Many employers, in search of capable employees who will be a good fit for their company, have implemented personality testing during the hiring process. In 2011, a study reported that nearly one out of every five employers was using the tests. Since then, labor experts have continued to evaluate personality tests. Despite some job applicants being uncomfortable with the tests, employers often use them to steer away from gut hiring decisions and toward more objective, data-based approaches to hiring.
The tests themselves ask simple questions designed to elicit information about a potential employee’s personality. Some questions are fairly straightforward, like a true-or-false question about whether a candidate likes parties. Employers can use the answer to this question to evaluate how outgoing a candidate is. Other questions try to build a profile of the candidate more obliquely. A question about movie genre preferences, for instance, might help an employer determine whether a candidate leans toward creative or logical pursuits. Different tests use different methodologies. Some are generalized, ranking candidates in a number of areas or grouping them according to archetypes, while others focus on identifying the strongest candidates for a particular role, like sales.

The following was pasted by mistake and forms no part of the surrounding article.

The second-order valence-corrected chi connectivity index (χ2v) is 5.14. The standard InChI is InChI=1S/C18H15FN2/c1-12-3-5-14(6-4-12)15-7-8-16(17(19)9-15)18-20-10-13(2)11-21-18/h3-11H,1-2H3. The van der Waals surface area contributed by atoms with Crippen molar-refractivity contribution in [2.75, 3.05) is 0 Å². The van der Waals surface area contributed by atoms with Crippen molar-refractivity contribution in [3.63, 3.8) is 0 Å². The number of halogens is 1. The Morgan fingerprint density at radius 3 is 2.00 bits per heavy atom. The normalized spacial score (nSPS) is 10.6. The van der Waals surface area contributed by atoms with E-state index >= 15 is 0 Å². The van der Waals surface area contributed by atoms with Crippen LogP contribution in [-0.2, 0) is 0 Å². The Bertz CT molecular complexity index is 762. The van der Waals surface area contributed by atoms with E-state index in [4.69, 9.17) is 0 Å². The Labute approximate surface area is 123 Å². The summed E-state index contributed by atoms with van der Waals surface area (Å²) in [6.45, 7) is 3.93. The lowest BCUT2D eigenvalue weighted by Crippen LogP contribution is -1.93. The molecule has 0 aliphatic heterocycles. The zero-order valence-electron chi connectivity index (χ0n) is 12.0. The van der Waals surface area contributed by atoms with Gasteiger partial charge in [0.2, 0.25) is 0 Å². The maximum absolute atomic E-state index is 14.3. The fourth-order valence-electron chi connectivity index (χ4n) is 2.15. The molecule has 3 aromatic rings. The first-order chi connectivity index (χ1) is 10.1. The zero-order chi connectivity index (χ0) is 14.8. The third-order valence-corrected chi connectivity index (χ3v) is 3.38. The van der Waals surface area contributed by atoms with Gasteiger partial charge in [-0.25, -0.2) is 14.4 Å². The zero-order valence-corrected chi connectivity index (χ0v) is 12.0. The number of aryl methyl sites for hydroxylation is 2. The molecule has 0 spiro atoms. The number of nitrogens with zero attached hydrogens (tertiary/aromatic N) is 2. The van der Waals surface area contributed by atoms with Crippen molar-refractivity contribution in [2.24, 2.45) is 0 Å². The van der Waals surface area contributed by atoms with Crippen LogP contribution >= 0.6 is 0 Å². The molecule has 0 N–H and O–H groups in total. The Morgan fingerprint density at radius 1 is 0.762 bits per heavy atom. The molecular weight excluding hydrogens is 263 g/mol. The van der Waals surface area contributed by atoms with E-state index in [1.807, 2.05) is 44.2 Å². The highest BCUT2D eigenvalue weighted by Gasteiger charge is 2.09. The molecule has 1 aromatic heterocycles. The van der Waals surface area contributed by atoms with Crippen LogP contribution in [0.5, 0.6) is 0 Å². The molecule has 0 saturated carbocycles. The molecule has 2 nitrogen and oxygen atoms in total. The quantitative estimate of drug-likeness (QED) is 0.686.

Personality tests do have their drawbacks. They sometimes screen out candidates who would be a great fit for a position, and the tests tend to steer managers toward making safer, middle-of-the-road hires with personalities the tests deem to be close to the mainstream. Potential employees might also attempt to game the tests by answering questions in a manner they think will be attractive to the employer rather than answering the questions honestly. Additionally, personality testing might expose an employer to liability, because the tests might compromise potential employees’ privacy. In fact, some employers have been sued for their use of the tests in the past.